Creating A Customer Service Center In The Cloud

At our company, we decided to look at reengineering the way we handle initial contact from our existing and potential new customers. We were changing the name, launching a new website and a whole new look and feel as we re-tooled and re-branded.

I am not going to sugar coat it, I am sure that if “Customer Care” is your “thing” that probably would excite you, but I think most people would look at the task of creating a customer service center and call center as being right up there with root canal and dinner with the in-laws on the excitement scale.

When you think about what you do today as a business, and try and fit your existing actions, process and procedures into the mix, the task starts to look very complicated, and the headache starts to grow… you feel a touch of the “PTO’s” coming on.

But wait! – there is hope!

I read that Amazon had started a new web services component called “Connect.” As someone that has built a 60 person call center, I was initially skeptical of anything that claimed to be a quick fix for Customer Care and contact centers. I know how complicated it can become, and did not want to start a new initiative trying to replace an aging system and process, with one that had limited functionality, or worse, locked us into a new and crippled process. The last thing an IT guy can get away with these days is a “Look I created a new system for you” – that is promptly met with a “But it doesn’t do what the old one did.”

Now, as if I would do that … [smile].

I probably would not have paid so much attention to the article, had it not been about Amazon. However, having a pretty good understanding now of how Amazon thinks, I look at their new product offerings with a great deal of respect, because I know that some brilliant people think the product through from beginning to end and pay great attention to the details.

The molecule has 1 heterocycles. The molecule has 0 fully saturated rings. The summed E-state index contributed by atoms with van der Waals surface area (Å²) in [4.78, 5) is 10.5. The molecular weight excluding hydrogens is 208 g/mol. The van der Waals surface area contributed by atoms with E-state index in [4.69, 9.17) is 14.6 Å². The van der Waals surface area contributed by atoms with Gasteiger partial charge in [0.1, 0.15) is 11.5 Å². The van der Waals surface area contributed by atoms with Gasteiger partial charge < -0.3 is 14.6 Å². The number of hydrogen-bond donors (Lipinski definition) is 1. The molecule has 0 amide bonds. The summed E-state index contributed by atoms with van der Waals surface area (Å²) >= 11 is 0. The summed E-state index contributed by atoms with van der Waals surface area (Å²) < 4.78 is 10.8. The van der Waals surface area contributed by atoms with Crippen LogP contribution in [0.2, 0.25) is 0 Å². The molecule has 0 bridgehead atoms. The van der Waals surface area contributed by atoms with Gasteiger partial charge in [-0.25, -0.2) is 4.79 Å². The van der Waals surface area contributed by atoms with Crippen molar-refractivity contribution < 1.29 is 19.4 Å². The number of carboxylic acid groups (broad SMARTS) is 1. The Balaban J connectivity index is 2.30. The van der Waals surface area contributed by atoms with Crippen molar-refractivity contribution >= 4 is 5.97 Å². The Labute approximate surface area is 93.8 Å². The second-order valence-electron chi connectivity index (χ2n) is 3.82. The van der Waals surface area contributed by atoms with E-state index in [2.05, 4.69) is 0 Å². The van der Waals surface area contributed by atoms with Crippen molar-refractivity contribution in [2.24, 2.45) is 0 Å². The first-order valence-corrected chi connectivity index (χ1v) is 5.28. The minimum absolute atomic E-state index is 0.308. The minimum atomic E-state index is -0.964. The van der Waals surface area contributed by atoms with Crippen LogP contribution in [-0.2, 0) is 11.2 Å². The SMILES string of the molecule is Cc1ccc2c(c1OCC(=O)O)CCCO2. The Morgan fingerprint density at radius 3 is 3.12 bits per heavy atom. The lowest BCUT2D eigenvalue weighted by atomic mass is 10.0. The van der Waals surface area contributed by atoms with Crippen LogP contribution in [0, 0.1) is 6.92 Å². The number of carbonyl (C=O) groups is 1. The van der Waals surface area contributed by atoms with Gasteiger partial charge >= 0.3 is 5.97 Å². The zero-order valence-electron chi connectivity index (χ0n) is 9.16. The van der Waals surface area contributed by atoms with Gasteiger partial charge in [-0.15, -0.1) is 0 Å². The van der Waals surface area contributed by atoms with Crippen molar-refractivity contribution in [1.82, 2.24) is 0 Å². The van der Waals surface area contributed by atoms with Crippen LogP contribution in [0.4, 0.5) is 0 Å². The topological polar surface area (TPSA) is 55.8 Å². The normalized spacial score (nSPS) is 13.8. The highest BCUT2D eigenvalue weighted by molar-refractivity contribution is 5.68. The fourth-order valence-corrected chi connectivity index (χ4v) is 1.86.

Care Analytics is an AWS partner

Obviously from the outset, I knew I needed one or more 800 numbers for customers to call in on, but I also knew that I had to route those calls based on a number of factors including differences in branding and messaging that you want to apply as you age and when having to deal with different companies.

I initially spent a few hours looking into everything that Amazon Connect had to offer, and to see where the shortfalls were. I also figured that it was possible to interface what Amazon had built to some scenarios that I could think of, as an Amazon Solutions Architect, like the ability to play back custom messages that were either part of Connect, or was in S3 buckets where we could have pretty granular control on changes and new messaging.

At the end of my investigation, I was pleasantly surprised at what Amazon had come up with. Certainly, all the components were there to build a customer service center in the cloud, or appeared to be at first glance.

I was already familiar with another of the Amazon components, Lambda, which enables you to write small pieces of serverless code that interact with other components within Amazon Web Services. I could get my mind around custom code that you can write in Lambda, but I was not sure how that would interface with Connect, although I read that it did.

The thing that I found most exciting within Connect was Amazon’s inclusion and their use of Lex, which is another new Amazon component in AWS that is a text to speech engine. With Lex, you can type your call scripts, and have them played back in your call flows via synthesized voice, like Alexa that Amazon uses for their Echo units. You can also record customer voice messages to text as a reverse of that functionality.

I could see that you can route calls to different queues set up for different times of the day, obviously handy for after-hours messaging being different than business hours. You could even route the calls to your support team’s desk phones during the day, and their cell phones at night. This was something that we were looking for, to support a medical company customer that we had recently engaged and that needed a 24 x 7 contact solution.